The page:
By Gary S. Vasilash
Justin Fishkin was the chief strategy officer at Local Motors for seven years (2011 to 2018), then senior advisor for the firm for two years after that.
Local Motors seemed to have it all going for it in terms of what it was doing and how it was doing it.
It was crowd sourcing design. It was using 3D printing to the extent that others were only dreaming about. It was developing vehicles fast. It was putting autonomy into application. It was creating mobility systems.
From Wired to IMTS Today and an array of media outlets in between, Local Motors was the “it” company in the transportation field.
And a few weeks ago word leaked out that Local Motors was closing up shop.
So on this edition of “Autoline After Hours” Fishkin talks with “Autoline’s” John McElroy, Chris Paukert of Roadshow by CNET and me about what the company set out to do and what conceivably happened.
One of the primary factors, Fishkin suggests, is that there was a case of mission creep in that the company found itself stretching in different directions as different constituents became involved in the company.
They went from crowdsourcing designs that led to vehicles like the Rally Fighter, 3D printing an entire vehicle (the Strati) then creating Olli, a compact people-mover with autonomous capabilities, and along the way created fans and attracted companies that wanted to get some of the “stuff” that was allowing the company to do what it was doing.
An early intention was to have micromanufacturing capabilities set up as a network such that there would be the development of vehicles that would lend themselves to specific markets. The company ended up having two, in Chandler, Arizona and Knoxville, Tennessee
It also built a demo microfactory in National Harbor; GE Firstbuild built a microfactory in Louisville, Kentucky, with Local Motors’ assistance.
In addition to GE, Local Motors worked with companies including Airbus and Siemens. All of which is to get to the point that this was something real, not speculative.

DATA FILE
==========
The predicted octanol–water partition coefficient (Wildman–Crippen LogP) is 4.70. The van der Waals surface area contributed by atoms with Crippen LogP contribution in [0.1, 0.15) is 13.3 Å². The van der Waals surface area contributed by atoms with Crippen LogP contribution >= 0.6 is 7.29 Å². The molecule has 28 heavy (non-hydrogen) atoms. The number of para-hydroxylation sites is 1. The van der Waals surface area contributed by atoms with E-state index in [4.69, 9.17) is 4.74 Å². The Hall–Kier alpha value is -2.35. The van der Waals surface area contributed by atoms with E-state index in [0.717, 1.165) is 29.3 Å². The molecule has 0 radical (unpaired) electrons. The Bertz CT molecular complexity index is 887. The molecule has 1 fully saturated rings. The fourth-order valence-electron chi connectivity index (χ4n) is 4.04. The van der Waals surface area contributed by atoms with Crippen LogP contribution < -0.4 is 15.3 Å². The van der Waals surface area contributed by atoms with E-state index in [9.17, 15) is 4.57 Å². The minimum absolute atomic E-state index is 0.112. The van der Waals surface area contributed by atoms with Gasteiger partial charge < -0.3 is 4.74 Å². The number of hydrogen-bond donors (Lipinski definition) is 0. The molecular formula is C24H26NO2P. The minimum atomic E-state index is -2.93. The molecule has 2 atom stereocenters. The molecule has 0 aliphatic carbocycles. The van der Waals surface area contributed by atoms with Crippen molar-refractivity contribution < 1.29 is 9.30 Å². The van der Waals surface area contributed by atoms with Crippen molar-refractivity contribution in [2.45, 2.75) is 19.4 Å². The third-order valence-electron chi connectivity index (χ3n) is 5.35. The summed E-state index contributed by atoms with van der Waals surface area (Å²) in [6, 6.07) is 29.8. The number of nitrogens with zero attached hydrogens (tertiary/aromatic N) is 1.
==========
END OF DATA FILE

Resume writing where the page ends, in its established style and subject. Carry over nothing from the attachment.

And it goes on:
Its Olli had deployments in Buffalo, New York; Turin, Italy; Sacramento, California; Arlington, Virginia; Holdfast Bay, Australia; Akron, Ohio; Dunedin, Florida; Jacksonville, Florida; Clarksburg, Maryland; Yellowstone, Wyoming; Thuwal, Saudi Arabia; Durham, Florida; Marysville, Ohio; Neustadt, Germany; Jacksonville, Florida; Palo Alto, California; Concord, California; Ghent, Belgium; Lake Nona, Florida; Peachtree Corners, Georgia; Peoria, Arizona; Whitby, Canada; Toronto, Canada; and Crozet, Virginia, yet in the broader scheme of things, that is but a handful of places.
Fishkin also talks about his current activities with a startup Future/Of, which is helping, well, startups. One of the companies Fishkin is working with is Biliti, Inc., a company that is producing electric three-wheelers for last-mile transport.
But not just startups, he notes. As he puts it, “Future/Of works with organizations to scale disruptive business models and frontier technologies.” Which established companies can benefit from. And NGOs.
Still, in the context of Local Motors and where it came to, the question becomes where will micromobility and distributed microfactories go? This is a question that Fishkin help provide some solid perspective on.
And you can see it right here.